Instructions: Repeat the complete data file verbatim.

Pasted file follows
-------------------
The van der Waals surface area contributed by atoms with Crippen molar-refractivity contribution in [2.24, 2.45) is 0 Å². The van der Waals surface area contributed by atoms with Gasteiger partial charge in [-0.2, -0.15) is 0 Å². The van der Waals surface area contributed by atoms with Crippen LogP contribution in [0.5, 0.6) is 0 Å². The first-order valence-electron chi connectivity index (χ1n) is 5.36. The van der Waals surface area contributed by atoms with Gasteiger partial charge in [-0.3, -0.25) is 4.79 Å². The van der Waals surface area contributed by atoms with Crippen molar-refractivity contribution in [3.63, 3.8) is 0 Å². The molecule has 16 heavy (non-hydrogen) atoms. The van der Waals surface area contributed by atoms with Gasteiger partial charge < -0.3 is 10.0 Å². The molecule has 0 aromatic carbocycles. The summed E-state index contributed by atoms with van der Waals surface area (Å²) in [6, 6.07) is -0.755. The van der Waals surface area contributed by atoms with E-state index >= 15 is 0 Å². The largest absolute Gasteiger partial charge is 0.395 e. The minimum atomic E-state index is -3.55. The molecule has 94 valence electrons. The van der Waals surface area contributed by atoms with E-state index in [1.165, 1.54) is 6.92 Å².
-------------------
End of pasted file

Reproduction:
The van der Waals surface area contributed by atoms with Crippen molar-refractivity contribution in [2.24, 2.45) is 0 Å². The van der Waals surface area contributed by atoms with Gasteiger partial charge in [-0.2, -0.15) is 0 Å². The van der Waals surface area contributed by atoms with Crippen LogP contribution in [0.5, 0.6) is 0 Å². The first-order valence-electron chi connectivity index (χ1n) is 5.36. The van der Waals surface area contributed by atoms with Gasteiger partial charge in [-0.3, -0.25) is 4.79 Å². The van der Waals surface area contributed by atoms with Crippen molar-refractivity contribution in [3.63, 3.8) is 0 Å². The molecule has 16 heavy (non-hydrogen) atoms. The van der Waals surface area contributed by atoms with Gasteiger partial charge < -0.3 is 10.0 Å². The molecule has 0 aromatic carbocycles. The summed E-state index contributed by atoms with van der Waals surface area (Å²) in [6, 6.07) is -0.755. The van der Waals surface area contributed by atoms with E-state index >= 15 is 0 Å². The largest absolute Gasteiger partial charge is 0.395 e. The minimum atomic E-state index is -3.55. The molecule has 94 valence electrons. The van der Waals surface area contributed by atoms with E-state index in [1.165, 1.54) is 6.92 Å².